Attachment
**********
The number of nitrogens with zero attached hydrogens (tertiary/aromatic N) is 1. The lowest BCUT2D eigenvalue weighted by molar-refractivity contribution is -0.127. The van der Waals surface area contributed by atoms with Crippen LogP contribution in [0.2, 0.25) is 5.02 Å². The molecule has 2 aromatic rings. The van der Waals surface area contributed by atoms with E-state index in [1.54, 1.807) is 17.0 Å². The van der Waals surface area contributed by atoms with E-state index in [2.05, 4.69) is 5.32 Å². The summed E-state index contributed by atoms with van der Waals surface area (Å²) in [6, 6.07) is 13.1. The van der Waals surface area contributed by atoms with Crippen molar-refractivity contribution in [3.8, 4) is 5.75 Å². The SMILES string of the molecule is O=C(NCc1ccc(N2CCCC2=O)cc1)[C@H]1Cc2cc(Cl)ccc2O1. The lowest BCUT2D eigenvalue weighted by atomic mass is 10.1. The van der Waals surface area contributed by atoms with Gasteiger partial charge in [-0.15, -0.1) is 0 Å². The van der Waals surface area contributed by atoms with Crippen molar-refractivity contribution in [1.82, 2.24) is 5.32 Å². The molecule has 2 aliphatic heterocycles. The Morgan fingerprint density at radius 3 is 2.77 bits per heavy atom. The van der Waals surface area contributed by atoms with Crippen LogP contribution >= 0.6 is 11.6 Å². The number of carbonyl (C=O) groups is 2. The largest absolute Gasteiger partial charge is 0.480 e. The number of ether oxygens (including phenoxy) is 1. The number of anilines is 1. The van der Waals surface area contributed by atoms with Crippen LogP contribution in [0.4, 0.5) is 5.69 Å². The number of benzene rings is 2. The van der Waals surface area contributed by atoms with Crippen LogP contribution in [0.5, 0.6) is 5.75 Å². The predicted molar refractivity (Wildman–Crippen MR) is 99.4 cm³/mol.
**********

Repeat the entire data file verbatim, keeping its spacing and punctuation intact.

The number of nitrogens with zero attached hydrogens (tertiary/aromatic N) is 1. The lowest BCUT2D eigenvalue weighted by molar-refractivity contribution is -0.127. The van der Waals surface area contributed by atoms with Crippen LogP contribution in [0.2, 0.25) is 5.02 Å². The molecule has 2 aromatic rings. The van der Waals surface area contributed by atoms with E-state index in [1.54, 1.807) is 17.0 Å². The van der Waals surface area contributed by atoms with E-state index in [2.05, 4.69) is 5.32 Å². The summed E-state index contributed by atoms with van der Waals surface area (Å²) in [6, 6.07) is 13.1. The van der Waals surface area contributed by atoms with Crippen molar-refractivity contribution in [3.8, 4) is 5.75 Å². The SMILES string of the molecule is O=C(NCc1ccc(N2CCCC2=O)cc1)[C@H]1Cc2cc(Cl)ccc2O1. The lowest BCUT2D eigenvalue weighted by atomic mass is 10.1. The van der Waals surface area contributed by atoms with Gasteiger partial charge in [-0.15, -0.1) is 0 Å². The van der Waals surface area contributed by atoms with Crippen molar-refractivity contribution in [1.82, 2.24) is 5.32 Å². The molecule has 2 aliphatic heterocycles. The Morgan fingerprint density at radius 3 is 2.77 bits per heavy atom. The van der Waals surface area contributed by atoms with Crippen LogP contribution >= 0.6 is 11.6 Å². The number of carbonyl (C=O) groups is 2. The largest absolute Gasteiger partial charge is 0.480 e. The number of ether oxygens (including phenoxy) is 1. The number of anilines is 1. The van der Waals surface area contributed by atoms with Crippen LogP contribution in [0.4, 0.5) is 5.69 Å². The number of benzene rings is 2. The van der Waals surface area contributed by atoms with Crippen LogP contribution in [0.5, 0.6) is 5.75 Å². The predicted molar refractivity (Wildman–Crippen MR) is 99.4 cm³/mol.